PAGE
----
An aquifer is an aggregation of saturated rock that water passes through quite easily. They are both porous and permeable to water. They include rocks such as conglomerate, sandstone, fractured limestone and unconsolidated sand and gravel. Also, volcanic rocks that are fractured such as columnar basalts are good aquifers. In essence, some rocks with low porosity are poor aquifers. Examples of such rocks with low porosity include schist and granite. However, when schist and granite become fractured they become excellent aquifers. The boundaries of aquifers are usually graded into other aquifers, in essence, an aquifer could be a part of an aquifer system. Aquifers are filled with moving water and the quantity of water stored in the aquifer varies from season to season and also from year to year. Also each aquifer possesses a recharge zone or recharge zones with a discharge zone or zones. Types of aquifers include perched aquifer, confined aquifer and unconfined aquifers. Since aquifers are aggregation of rocks which allows storage and movement of water through them, then potential aquifers abound everywhere but they all occur at different depths. This is so because all pieces of land have a base rock and water abound under the rock. In studying the geology of an area, a very important factor is the presence or absence of a river around. Presence of one implies that an aquifer will surely be located in the region. This is so because the rivers supply the aquifer with water and also the other way round with aquifers supplying the river with water known as percolation. Also, another factor to be considered is the presence or absence of gravel and also presence or absence of volcanic ash.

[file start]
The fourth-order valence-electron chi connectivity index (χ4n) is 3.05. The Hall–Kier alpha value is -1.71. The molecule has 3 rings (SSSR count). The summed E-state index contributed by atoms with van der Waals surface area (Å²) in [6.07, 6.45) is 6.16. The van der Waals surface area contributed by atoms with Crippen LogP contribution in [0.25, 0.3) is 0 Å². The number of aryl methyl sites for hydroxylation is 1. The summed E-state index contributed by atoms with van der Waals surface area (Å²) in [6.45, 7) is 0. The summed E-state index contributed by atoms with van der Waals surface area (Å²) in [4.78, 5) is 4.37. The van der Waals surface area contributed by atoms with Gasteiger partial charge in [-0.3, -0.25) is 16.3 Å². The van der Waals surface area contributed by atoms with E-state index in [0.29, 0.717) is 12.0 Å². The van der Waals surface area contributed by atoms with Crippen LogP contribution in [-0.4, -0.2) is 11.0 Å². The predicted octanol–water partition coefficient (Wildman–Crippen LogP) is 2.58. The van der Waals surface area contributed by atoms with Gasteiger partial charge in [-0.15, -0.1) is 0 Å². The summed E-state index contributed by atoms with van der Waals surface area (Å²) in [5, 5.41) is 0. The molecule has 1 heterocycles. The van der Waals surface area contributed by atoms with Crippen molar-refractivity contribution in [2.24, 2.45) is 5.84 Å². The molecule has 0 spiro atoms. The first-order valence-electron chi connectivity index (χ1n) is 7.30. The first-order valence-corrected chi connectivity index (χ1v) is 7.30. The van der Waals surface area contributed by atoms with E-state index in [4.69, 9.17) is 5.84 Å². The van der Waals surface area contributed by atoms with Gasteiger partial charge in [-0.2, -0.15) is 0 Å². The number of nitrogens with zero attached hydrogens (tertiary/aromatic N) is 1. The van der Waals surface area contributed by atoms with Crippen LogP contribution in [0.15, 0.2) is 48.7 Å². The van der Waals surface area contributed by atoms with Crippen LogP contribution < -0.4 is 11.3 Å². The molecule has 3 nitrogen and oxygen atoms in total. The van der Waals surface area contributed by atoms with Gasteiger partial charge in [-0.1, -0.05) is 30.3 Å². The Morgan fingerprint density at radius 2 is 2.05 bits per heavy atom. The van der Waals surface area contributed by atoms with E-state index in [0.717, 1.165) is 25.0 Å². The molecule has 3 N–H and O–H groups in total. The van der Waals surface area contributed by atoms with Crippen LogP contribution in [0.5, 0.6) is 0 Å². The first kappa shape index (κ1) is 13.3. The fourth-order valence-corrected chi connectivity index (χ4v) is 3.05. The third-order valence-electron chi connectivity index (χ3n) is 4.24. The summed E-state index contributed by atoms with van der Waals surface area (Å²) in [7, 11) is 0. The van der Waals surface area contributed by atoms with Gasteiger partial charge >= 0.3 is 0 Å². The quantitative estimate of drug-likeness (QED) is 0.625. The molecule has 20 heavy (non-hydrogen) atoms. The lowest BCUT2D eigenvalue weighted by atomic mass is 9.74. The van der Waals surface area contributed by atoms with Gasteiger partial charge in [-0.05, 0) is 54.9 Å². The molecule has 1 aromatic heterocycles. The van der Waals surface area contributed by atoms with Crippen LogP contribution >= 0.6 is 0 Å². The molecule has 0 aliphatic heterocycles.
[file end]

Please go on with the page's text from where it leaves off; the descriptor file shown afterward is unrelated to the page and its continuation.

Areas that are polluted are to be avoided because the water can be infiltrated with pesticides and dirt which makes it an unsafe source of potable water.